Gyotaku Impression taken from the surface of Pacific Oyster Shells
The Pacific Oyster is a commonly farmed oyster here in the UK. These shells come from an oyster farm about 7 miles from my studio. Based in the waters of the Menai Strait, Sean and his family farm oysters in this tidal water and they are very popular during the summer here on the Island of Anglesey.
Printing from shell is pretty technical as the hard surface can often break the paper as it's pressed over the surface. To print multiple shells is also quite difficult as lining the paper up so you don't overlap the shells takes a bit of working out. After you have pressed multiple shells against the surface of the paper, the paper is very wrinkled. In order to be suitable for framing, it needs to be flattened. I use the Urauchi method to do this. The print is placed face down on a flat board. I make a simple paste from flour and water which I paste using Yaumoto Goat Hair brush. This is a wide brush and it helps to take all the creases and air bubbles out of the paper as it's pasted to a flat board. One the print is flat, a second sheet of paper is rolled out and stuck down to the back using a Shuro brush. When the two sheets are flat and pressed together, they are left to dry overnight.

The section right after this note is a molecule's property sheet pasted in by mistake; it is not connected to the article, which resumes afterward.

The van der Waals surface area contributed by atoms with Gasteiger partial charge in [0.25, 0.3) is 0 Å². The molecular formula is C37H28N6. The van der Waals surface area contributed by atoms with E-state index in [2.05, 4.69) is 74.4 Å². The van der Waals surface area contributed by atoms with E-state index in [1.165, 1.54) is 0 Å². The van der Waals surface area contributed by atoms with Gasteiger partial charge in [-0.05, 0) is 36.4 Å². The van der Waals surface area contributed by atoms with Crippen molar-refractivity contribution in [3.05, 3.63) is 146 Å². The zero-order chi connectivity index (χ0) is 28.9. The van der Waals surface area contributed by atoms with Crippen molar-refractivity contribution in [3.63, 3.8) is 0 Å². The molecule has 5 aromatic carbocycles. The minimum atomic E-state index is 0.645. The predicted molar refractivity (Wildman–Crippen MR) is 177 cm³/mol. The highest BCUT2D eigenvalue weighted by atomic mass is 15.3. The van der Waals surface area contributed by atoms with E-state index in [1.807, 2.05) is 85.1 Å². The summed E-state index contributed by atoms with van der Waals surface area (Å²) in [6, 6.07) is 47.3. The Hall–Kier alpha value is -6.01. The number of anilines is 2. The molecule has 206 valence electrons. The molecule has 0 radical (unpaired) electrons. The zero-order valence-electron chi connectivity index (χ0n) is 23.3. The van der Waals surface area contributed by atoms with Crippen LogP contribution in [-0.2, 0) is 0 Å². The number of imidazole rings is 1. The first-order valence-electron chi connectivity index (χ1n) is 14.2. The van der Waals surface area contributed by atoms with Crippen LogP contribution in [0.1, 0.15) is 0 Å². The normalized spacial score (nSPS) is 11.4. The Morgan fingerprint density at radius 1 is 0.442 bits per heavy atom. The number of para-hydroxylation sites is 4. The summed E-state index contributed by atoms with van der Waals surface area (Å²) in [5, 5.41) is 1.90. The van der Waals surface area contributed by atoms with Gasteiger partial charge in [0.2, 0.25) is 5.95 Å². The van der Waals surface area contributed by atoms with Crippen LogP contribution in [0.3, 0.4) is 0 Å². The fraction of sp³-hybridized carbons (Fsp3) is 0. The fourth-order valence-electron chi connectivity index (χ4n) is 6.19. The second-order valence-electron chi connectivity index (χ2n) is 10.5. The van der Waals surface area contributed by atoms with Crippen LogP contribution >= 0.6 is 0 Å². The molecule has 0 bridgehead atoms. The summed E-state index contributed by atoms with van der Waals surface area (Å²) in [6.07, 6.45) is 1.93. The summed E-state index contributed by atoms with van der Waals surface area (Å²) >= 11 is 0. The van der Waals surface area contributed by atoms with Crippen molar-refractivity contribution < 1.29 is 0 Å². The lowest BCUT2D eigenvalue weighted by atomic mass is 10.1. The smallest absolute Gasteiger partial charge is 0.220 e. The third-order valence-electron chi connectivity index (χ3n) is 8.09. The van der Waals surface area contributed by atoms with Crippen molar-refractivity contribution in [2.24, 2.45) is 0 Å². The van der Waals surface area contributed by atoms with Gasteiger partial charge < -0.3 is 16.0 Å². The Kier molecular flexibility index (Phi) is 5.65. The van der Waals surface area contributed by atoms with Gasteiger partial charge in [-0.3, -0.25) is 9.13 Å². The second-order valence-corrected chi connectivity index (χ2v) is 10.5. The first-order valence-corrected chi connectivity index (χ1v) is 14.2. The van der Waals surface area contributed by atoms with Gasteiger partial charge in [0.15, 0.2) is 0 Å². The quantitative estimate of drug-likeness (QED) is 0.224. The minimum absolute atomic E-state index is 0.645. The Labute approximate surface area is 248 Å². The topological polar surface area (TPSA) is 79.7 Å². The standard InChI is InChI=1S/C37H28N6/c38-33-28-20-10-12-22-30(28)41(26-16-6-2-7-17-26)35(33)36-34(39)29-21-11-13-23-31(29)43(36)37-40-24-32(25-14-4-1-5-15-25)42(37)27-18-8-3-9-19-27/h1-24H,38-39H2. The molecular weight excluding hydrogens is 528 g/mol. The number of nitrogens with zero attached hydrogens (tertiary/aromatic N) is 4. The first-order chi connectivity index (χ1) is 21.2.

This print measures 69cm x 34cm and is printed on Chinese Mulberry paper. I've used high quality, light fast, permanent ink.
The frame is ready to mount and can either be taken to your high street framer, or alternatively you can buy a frame online. The frame will be supplied rolled in a poster tube protected by PH neutral tissue paper.
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